Except Parade, recordings were made with no level compression, effects, or equalization (except filtration for OCT lows). No panned mono spots except opera principals (Room-Related Balancing using time delays). The sole exception, "Parade of Marching Bands," is a single stereo Ambiophone synthesized to PanAmbio and ITU 5.0 surround in post-production. Intended to test "up-mixing" from a simple two-channel field recording, the synthesis comprises six stereo tracks of crowd loop, spot crowd FX, and delayed & low EQíd "building echoes" to create the surround.

Replay of the ITU 5.1 evaluation disc requires a DVD player and 5-channel receiver capable of decoding DTS to five speakers in the standard ITU-R BS.775 layout. Replay of the PanorAmbiophonic disc requires two pairs of closely spaced speakers at ±10° and ±170° and crosstalk cancellation using DSP, mechanical barriers, or pre-crosstalk-cancelled cuts 7~12 on the PanAmbio evaluation CD, as summarized in Appendix A.

Recording Level Calibration

For any multi-channel production, recording levels are critical and must be maintained -- or their changes precisely controlled - in post-production and distribution. In essence, to preserve localization, the record-to-reproduce chain must exhibit constant relative channel levels from instruments to ears. Microphones vary in sensitivity even within the same model, and preamplifiers often have uncalibrated variable gain. Once analog signals reach studio level, usually +4dBu (ref .775 vrms) - or --15 to --20 dB FS depending upon the digital standard chosen - levels can be preserved by good practice. The comparison recordings above relied on the technique in Appendix B to calibrate multi-channel recording, beginning with acoustic source levels.

Once tracks are recorded, levels can be preserved or varied in post-production according to artistic choices. For OCT where omnis have been recorded for bass compensation of the supercardioids, the author has found in-band gain identity is a good starting point (used in the experiments above) after low-pass filtration at 100Hz. Similarly, room array contribution can begin at identity gain with front channels and then varied to taste. Note that spot microphones mixed using Room Related Balancing often contribute sufficiently several dB below identity with front channels (as demonstrated in the opera experimental recording).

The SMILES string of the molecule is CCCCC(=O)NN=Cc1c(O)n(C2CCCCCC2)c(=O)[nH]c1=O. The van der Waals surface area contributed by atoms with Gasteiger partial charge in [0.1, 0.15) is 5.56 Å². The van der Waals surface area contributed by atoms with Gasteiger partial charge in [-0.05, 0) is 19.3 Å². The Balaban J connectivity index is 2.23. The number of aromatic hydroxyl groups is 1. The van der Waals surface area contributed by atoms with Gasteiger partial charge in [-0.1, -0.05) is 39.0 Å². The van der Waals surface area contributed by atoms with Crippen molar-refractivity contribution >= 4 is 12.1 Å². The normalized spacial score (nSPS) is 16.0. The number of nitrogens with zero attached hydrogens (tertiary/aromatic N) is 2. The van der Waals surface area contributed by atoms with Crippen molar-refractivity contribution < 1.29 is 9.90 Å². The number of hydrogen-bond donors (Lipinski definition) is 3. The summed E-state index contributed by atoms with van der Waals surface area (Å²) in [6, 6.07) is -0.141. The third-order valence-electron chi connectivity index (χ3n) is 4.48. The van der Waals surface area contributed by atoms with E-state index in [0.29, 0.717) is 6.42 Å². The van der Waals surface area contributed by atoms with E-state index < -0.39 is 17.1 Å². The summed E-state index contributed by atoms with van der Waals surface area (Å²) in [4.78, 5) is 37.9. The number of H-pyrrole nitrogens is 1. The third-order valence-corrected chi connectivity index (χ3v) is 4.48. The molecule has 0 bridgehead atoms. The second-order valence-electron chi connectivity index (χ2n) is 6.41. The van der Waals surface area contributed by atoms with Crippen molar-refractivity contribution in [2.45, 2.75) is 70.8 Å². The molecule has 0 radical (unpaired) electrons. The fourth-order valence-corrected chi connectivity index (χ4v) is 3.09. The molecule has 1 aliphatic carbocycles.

Compatible Surround Production

The market for ITU 5.1 surround music seems assured as of this writing, yet enthusiasts exist for whom "compromise" is not to be heard, literally. This niche is typically high-end and would likely be interested in PanAmbio as an alternative for personal listening.

Costs for surround production are higher than for less complex stereo, and would be higher yet providing for two surround formats. Finite dollars, bandwidth, and numbers of channels both for recording and distribution have already led the author to dualpurpose approaches with managed compromises. For AES 19th in Bavaria, June 2001, the authorís experimental CD Ambiophonic Surround Sound Demonstration contained front-only Ambio derived from INA/MMA and OCT as well as the Ambiophone sphere. For the ITU 5.1 DTS audio CD, LS and RS channels in the studio were derived from the PanAmbio back sphere. Conversely, several room mic configurations yielded useful PanAmbio LB, RB (similar to the way Ambiophony works with many existing stereo recordings). For compatibility with two-channel stereo, "Parade" derives both 5.1 and PanAmbio from a two-channel field recording, typical of film location effects. PanAmbio pairs "fold" front to perfect stereo, equivalent to a single unbaffled sphere.

New experiments have developed during post-production an acceptable PanAmbio front stage from OCT, a 5.1 front stage from the PanAmbio front sphere, and surround for 5.1 or PanAmbio by hall convolution. More work is planned to distill these combinations to straight-forward procedures.

Compatible Surround Delivery

To facilitate both ITU and PanAmbio listening requires moving four speakers (or switching nine) -- the home theaterís subwoofer, receiver/decoder, and universal DVD player are the same (C unused for PanAmbio). Distribution formats for PanAmbio can be the same DTS-CD, DVD-V, DVD-A, SACD, or multi-channel broadcast using AC-3 (Dolby Digital) of the DTV standard. PanAmbio is unsuitable for large audiences such as the cinema. Requirements for PanAmbio replay are in Appendix A.

Listening Environment